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Wasteful Central Medical Stores

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JOBE— There must be proper coordination

Central Medical Stores Trust (CMST) threw away medical supplies worth K4.9 billion in 2020, an Auditor General Report for 19 State-owned enterprises for the year ended June 30 2022 has revealed.

The K4.9 billion stock was K0.9 billion higher than the K4 billion supplies thrown away in 2019.

Ironically, that was happening at a time the country was facing an acute shortage of medicine in public hospitals.

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“An examination of stocks disclosed that stock write-offs and provision has significantly increased from K4 billion to K4.9 billion. This is an indication that there are inefficiencies in stock management processes, which have led CMST having large quantities of stock that are not on demand.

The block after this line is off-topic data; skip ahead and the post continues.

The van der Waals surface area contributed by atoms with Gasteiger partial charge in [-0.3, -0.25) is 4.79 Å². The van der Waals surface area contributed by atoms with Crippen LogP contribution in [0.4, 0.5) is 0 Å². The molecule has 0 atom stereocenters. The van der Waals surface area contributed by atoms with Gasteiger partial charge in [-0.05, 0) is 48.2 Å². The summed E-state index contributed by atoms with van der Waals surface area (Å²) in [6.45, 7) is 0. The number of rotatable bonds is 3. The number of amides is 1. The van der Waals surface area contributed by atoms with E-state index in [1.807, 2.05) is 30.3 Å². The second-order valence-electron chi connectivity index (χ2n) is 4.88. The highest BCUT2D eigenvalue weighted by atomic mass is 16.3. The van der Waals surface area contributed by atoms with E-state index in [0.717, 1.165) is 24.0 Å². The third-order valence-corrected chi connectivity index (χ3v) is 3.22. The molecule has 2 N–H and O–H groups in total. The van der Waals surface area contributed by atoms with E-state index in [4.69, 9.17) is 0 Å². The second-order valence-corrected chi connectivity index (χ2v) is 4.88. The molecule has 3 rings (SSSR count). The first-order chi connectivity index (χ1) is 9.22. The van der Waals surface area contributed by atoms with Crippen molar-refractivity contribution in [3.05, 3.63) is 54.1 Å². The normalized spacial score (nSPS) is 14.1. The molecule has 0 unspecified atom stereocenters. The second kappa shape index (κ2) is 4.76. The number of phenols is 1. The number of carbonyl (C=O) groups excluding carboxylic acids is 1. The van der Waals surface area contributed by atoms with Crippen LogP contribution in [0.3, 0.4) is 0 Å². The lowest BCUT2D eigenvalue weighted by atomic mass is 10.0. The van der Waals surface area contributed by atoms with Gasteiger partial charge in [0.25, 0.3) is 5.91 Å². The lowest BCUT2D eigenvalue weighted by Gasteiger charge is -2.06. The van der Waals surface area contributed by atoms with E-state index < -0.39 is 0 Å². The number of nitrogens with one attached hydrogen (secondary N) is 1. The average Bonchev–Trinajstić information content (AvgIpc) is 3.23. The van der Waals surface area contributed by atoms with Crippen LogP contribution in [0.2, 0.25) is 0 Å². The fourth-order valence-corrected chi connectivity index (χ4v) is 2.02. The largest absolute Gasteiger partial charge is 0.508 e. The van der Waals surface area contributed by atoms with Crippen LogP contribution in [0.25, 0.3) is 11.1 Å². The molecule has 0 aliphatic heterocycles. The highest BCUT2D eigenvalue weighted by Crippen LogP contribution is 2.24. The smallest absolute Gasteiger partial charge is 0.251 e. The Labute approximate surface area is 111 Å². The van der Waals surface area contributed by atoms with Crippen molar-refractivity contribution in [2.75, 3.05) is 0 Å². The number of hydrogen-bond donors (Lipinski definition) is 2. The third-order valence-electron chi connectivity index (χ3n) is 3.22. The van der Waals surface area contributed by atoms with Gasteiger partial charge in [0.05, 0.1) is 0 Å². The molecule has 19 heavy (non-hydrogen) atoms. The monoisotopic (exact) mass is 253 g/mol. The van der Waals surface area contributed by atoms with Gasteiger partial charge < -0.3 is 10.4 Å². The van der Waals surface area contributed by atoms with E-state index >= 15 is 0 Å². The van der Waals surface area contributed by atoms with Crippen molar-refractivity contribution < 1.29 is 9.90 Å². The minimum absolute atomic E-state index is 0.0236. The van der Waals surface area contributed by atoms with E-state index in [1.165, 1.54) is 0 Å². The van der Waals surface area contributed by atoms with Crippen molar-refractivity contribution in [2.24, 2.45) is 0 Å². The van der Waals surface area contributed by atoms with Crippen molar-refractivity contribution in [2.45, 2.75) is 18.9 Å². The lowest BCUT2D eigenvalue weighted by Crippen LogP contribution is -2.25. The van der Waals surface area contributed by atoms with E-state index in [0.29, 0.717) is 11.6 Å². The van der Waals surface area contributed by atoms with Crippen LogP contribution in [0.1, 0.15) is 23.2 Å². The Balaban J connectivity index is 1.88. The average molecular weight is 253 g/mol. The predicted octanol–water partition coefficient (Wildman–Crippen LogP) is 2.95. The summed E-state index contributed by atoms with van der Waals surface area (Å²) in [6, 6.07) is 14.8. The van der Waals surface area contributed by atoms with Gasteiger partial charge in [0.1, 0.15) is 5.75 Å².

“As a result, Central Medical Stores Trust is unable to sell these stock items before they expire,” the report reads.

This has riled Malawi Health Equity Network Executive Director George Jobe, who described the development as “very unfortunate”.

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“Such funds would have been used to procure medicines that could have served Malawians in either other capacities in the health sector or through other types of medicines.

“We had been in discussions with CMST on those expired medicines and were told that they had devised strategies to avoid a repeat of such a sad occurrence. Our expectation, drawing lessons from this, is that there must be proper coordination with hospitals [their major customer] on what stocks are required most.

“There is now recognition of medicines that are donated by development partners. Such commodities should be bought within considerable quantities,” Jobe said.

He faulted some individuals and organisations for donating medical suppliers months before they expire, saying this is another contributing factor to the problem.

CMST Public Relations Manager Herbert Chandilanga Tuesday said the issues raised in the audit report were already addressed by the institution.

“These matters were addressed and an update made to the Office of the Auditor General on causes and remedies.

“CMST would wait for the Auditor General on any feedback or advice,” Chandilanga said.

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